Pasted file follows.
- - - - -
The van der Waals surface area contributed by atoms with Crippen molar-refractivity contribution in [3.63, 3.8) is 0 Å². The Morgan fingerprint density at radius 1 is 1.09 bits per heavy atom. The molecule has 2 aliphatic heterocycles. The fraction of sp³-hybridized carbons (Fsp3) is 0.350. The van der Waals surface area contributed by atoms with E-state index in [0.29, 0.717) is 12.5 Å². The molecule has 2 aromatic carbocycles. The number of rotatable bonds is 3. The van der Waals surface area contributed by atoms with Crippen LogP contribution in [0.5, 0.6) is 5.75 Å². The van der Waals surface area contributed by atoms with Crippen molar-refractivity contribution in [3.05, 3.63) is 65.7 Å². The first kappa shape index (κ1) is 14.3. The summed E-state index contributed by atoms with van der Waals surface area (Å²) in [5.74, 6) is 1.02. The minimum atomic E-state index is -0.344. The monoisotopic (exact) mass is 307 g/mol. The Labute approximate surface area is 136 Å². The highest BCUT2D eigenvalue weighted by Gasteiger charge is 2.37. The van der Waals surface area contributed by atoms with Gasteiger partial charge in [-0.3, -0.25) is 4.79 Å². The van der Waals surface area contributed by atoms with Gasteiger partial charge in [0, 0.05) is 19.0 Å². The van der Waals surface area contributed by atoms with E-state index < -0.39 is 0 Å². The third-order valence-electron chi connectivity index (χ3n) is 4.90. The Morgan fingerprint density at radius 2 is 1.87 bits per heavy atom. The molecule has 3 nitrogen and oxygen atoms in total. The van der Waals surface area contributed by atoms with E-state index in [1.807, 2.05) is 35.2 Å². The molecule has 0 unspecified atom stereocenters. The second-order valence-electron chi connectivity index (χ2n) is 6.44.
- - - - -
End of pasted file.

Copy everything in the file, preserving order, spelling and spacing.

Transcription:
The van der Waals surface area contributed by atoms with Crippen molar-refractivity contribution in [3.63, 3.8) is 0 Å². The Morgan fingerprint density at radius 1 is 1.09 bits per heavy atom. The molecule has 2 aliphatic heterocycles. The fraction of sp³-hybridized carbons (Fsp3) is 0.350. The van der Waals surface area contributed by atoms with E-state index in [0.29, 0.717) is 12.5 Å². The molecule has 2 aromatic carbocycles. The number of rotatable bonds is 3. The van der Waals surface area contributed by atoms with Crippen LogP contribution in [0.5, 0.6) is 5.75 Å². The van der Waals surface area contributed by atoms with Crippen molar-refractivity contribution in [3.05, 3.63) is 65.7 Å². The first kappa shape index (κ1) is 14.3. The summed E-state index contributed by atoms with van der Waals surface area (Å²) in [5.74, 6) is 1.02. The minimum atomic E-state index is -0.344. The monoisotopic (exact) mass is 307 g/mol. The Labute approximate surface area is 136 Å². The highest BCUT2D eigenvalue weighted by Gasteiger charge is 2.37. The van der Waals surface area contributed by atoms with Gasteiger partial charge in [-0.3, -0.25) is 4.79 Å². The van der Waals surface area contributed by atoms with Gasteiger partial charge in [0, 0.05) is 19.0 Å². The van der Waals surface area contributed by atoms with E-state index < -0.39 is 0 Å². The third-order valence-electron chi connectivity index (χ3n) is 4.90. The Morgan fingerprint density at radius 2 is 1.87 bits per heavy atom. The molecule has 3 nitrogen and oxygen atoms in total. The van der Waals surface area contributed by atoms with E-state index in [1.807, 2.05) is 35.2 Å². The molecule has 0 unspecified atom stereocenters. The second-order valence-electron chi connectivity index (χ2n) is 6.44.